PARIS (Reuters) - An overweight passenger has sued Air France after being told he was too fat and had to pay for a second seat to accommodate his bulk.
Jean-Jacques Jauffret, a French scriptwriter, told Reuters on Wednesday he had felt humiliated by Air France staff who had measured his waist in public at New Dehli airport in 2005 and decided he was too big for a single seat.
A lawyer representing Air France told a court on Tuesday the company had a clear policy of asking obese passengers to pay for two seats.
"Let's be objective. This man is fat," lawyer Fernand Gamault told the court in Bobigny, according to Le Parisien newspaper. "He barely fits on the courtroom chair. How could he sit in an airplane?"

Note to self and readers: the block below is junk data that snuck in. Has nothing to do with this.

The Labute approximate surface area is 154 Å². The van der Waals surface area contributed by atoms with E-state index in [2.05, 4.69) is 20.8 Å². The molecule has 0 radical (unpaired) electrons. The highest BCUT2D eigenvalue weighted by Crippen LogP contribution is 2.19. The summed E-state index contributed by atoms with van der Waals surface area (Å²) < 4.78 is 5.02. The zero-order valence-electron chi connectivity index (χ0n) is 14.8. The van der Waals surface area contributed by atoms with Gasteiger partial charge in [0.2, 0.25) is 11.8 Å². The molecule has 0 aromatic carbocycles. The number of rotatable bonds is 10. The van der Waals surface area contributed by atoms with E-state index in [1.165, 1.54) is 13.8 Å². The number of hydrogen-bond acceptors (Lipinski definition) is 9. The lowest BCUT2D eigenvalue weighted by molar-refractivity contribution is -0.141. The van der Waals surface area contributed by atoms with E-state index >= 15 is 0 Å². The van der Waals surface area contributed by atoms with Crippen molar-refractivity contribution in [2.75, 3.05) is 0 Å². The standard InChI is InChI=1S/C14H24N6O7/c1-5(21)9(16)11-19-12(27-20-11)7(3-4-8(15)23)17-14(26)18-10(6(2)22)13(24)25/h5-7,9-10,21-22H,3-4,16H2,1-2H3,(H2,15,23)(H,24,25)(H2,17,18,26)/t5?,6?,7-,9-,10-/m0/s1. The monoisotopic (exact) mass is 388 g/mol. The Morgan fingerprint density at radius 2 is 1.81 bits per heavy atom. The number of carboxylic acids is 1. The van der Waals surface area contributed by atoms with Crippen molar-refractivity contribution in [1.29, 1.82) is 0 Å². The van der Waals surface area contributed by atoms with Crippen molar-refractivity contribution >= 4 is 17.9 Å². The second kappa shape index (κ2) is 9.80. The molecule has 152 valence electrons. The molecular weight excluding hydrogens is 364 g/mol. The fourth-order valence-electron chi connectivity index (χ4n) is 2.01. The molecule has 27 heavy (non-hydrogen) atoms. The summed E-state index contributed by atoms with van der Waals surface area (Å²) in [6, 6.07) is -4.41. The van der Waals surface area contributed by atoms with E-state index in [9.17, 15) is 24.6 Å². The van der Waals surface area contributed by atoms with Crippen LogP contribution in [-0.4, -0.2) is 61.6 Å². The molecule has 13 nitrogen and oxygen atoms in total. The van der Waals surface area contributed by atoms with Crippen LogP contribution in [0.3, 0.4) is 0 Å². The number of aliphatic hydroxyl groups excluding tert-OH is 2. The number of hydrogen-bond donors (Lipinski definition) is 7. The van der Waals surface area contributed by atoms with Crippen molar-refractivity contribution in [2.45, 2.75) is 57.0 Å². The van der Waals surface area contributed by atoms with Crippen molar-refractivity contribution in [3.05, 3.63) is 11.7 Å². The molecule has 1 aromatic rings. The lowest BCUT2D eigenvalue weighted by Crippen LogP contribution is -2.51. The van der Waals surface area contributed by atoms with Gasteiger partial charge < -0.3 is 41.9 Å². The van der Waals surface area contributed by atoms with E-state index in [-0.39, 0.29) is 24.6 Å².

Gamault was not available for comment but Jauffret confirmed the lawyer's comments and said he was denounced as "fat" and "enormous" on countless occasions during the hearing.
"I felt shocked and humiliated by what he said," Jauffret added.
Jauffret said he weighed more than 160 kilos (352.7 lb) and said he had flown numerous times, including on other Air France flights, without ever being asked to pay more.
Air France's website urges overweight passengers to reserve a second seat, adding that failure to do so might mean they are refused access to an aircraft if it is fully booked.
Jauffret has asked for 8,000 euros in damages and 500 euros reimbursement for the cost of the additional ticket. A verdict in the case is due on February 20.